Share on other sites

3Dmark is only exercising your graphics card. When you add significant amount of CPU, hard drive, and CD/DVD to that, as you would when gaming, you would be running in the red zone. You've undoubtably read news items about laptop (I think both Sony and Apple) batteries catching fire? This is exactly what Dell is trying to prevent.

Link to comment
Share on other sites

I checked the power consumption of the notebook and here are the results...

Idle modus@800MHz: 45W

Idle modus@2.13GHz: 46W

under load (CPU) @2.13GHz: 65W

under load (3DMark2005) Powermizer @balanced performance (250/658MHz): 65W

under load (3DMark2005) Powermizer @max performance (450/1064MHz: 93W

effect display intensity - min to max: 4W

effect led?s - on/off: 0W

According to this informations the 6800 ultra could run at max-power in battery-mode. The definition of WHr is: Electrical power measured in terms of time. One watt hour of electricity is equal to one watt of power being consumed for one hour. (A one-watt light operated for one hour would consume one watt hour of electricity.)

Regards Stefan

The Ultra needs 93w to run, the battery is rated to 80w for 1 hour (when brand new) this will drop the instant you use it.

How long is it rated for @ 93w ?

The power required is still too big, the battery will heat up, there are more things involved here.

The battery might cook it's self and place a huge strain on the charger to charge the battery and run the laptop.

Anyway moral of story is, you can't run @ full speed on the battery.

Link to comment
Share on other sites

With that battery and one of those new designed laptops running that GF6800 ultra at max speed he could cook a grilled cheese sandwitch it would seem....

lol :)

Link to comment
Share on other sites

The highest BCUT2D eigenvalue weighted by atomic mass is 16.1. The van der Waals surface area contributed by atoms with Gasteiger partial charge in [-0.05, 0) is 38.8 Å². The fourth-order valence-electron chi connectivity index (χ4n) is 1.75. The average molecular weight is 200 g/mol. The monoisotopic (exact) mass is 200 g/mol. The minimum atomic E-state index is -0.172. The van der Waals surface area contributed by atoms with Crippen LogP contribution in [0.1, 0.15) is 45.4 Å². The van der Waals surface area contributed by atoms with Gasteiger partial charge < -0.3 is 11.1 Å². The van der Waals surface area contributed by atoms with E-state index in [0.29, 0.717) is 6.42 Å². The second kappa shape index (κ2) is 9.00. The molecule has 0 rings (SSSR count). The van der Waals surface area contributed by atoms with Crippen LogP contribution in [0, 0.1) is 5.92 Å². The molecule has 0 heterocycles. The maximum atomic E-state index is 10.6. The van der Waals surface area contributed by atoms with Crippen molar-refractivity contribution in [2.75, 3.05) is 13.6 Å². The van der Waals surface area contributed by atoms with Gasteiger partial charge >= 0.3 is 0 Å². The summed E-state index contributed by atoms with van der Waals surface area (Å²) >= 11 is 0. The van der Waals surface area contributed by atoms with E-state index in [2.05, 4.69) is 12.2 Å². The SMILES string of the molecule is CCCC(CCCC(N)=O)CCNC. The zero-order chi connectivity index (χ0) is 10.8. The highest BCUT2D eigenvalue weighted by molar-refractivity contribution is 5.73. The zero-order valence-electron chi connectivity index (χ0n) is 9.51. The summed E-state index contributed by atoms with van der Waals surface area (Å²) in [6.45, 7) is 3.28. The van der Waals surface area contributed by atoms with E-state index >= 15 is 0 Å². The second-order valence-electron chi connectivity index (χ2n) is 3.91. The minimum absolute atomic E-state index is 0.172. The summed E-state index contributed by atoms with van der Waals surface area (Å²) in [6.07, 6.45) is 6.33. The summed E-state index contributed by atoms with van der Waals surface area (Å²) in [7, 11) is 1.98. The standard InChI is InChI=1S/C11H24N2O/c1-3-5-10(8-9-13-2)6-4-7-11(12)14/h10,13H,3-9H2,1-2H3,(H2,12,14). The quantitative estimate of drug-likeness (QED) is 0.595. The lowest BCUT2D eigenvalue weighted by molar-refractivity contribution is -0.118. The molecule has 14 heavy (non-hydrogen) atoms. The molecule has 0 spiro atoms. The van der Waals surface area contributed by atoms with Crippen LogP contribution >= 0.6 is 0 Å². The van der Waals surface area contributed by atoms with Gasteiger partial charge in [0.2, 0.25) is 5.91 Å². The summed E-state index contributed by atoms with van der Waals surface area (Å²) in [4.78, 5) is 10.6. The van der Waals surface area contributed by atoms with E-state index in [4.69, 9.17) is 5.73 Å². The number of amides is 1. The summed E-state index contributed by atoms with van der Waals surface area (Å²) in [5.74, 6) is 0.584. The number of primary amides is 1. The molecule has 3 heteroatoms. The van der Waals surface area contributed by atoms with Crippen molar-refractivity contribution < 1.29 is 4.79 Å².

• 2 weeks later...
Guest seanryan

Just brought a dell XPS gen 2 and bit pissed to find you cannot run it full speed on a battery. Had similar issues on an amd 64 - but this an issue with powernow steppping bac, which was not supposed to run full on battery - but it did.

Is there anyway around this on the dell 6800 or do you risk overheat and battery trashing?

Link to comment
Share on other sites

I think the previous posts in this thread pretty well cover the issue. But the short version is that, yes, you likely would overheat your battery if you tried to run in max performance mode.

Link to comment
Share on other sites

The battery can't supply enough power for long enough, the go6800 Ultra needs 68w @ full speed, the battery is rated @84Whr so 84w for 1 hour, the laptop would need about 100-120w to run everything at full speed, the drain will heat the battery and a LiON Batteries worst enemy is heat.

You would loose the ability to charge it again to full capacity very quickly.

It's a very sensible safety feature, unless you can afford to get batteries as throw away after one use.

Link to comment
Share on other sites

Join the conversation

You can post now and register later. If you have an account, sign in now to post with your account.

Guest
Reply to this topic...

×   Pasted as rich text.   Paste as plain text instead

  Only 75 emoji are allowed.

×   Your link has been automatically embedded.   Display as a link instead

×   Your previous content has been restored.   Clear editor

×   You cannot paste images directly. Upload or insert images from URL.

×
×
  • Create New...